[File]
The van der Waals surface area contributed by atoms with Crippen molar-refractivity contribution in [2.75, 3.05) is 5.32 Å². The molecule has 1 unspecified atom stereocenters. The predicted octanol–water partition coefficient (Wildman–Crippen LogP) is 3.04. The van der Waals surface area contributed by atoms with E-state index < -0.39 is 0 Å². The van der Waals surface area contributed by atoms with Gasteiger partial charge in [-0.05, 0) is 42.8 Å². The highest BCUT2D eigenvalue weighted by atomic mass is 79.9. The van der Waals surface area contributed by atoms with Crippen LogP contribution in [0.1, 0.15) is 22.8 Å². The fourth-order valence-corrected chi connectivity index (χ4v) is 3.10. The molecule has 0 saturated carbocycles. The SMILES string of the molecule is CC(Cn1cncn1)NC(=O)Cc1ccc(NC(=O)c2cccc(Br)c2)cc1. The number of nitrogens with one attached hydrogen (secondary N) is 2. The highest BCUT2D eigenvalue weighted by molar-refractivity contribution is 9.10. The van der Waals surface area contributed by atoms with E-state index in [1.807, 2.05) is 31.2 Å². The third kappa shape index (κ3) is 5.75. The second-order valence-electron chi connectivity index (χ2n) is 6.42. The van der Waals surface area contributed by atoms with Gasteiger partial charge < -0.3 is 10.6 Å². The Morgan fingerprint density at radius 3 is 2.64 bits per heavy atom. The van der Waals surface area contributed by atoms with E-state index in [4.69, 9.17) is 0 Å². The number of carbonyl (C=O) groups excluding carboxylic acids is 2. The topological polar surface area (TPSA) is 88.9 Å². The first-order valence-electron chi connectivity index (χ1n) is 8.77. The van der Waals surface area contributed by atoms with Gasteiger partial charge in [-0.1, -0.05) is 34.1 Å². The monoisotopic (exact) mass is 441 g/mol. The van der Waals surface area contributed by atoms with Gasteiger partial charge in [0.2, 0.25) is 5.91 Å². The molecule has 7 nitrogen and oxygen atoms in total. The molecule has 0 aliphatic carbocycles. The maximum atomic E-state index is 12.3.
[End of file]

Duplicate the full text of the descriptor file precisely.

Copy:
The van der Waals surface area contributed by atoms with Crippen molar-refractivity contribution in [2.75, 3.05) is 5.32 Å². The molecule has 1 unspecified atom stereocenters. The predicted octanol–water partition coefficient (Wildman–Crippen LogP) is 3.04. The van der Waals surface area contributed by atoms with E-state index < -0.39 is 0 Å². The van der Waals surface area contributed by atoms with Gasteiger partial charge in [-0.05, 0) is 42.8 Å². The highest BCUT2D eigenvalue weighted by atomic mass is 79.9. The van der Waals surface area contributed by atoms with Crippen LogP contribution in [0.1, 0.15) is 22.8 Å². The fourth-order valence-corrected chi connectivity index (χ4v) is 3.10. The molecule has 0 saturated carbocycles. The SMILES string of the molecule is CC(Cn1cncn1)NC(=O)Cc1ccc(NC(=O)c2cccc(Br)c2)cc1. The number of nitrogens with one attached hydrogen (secondary N) is 2. The highest BCUT2D eigenvalue weighted by molar-refractivity contribution is 9.10. The van der Waals surface area contributed by atoms with E-state index in [1.807, 2.05) is 31.2 Å². The third kappa shape index (κ3) is 5.75. The second-order valence-electron chi connectivity index (χ2n) is 6.42. The van der Waals surface area contributed by atoms with Gasteiger partial charge < -0.3 is 10.6 Å². The Morgan fingerprint density at radius 3 is 2.64 bits per heavy atom. The van der Waals surface area contributed by atoms with E-state index in [4.69, 9.17) is 0 Å². The number of carbonyl (C=O) groups excluding carboxylic acids is 2. The topological polar surface area (TPSA) is 88.9 Å². The first-order valence-electron chi connectivity index (χ1n) is 8.77. The van der Waals surface area contributed by atoms with Gasteiger partial charge in [-0.1, -0.05) is 34.1 Å². The monoisotopic (exact) mass is 441 g/mol. The van der Waals surface area contributed by atoms with Gasteiger partial charge in [0.2, 0.25) is 5.91 Å². The molecule has 7 nitrogen and oxygen atoms in total. The molecule has 0 aliphatic carbocycles. The maximum atomic E-state index is 12.3.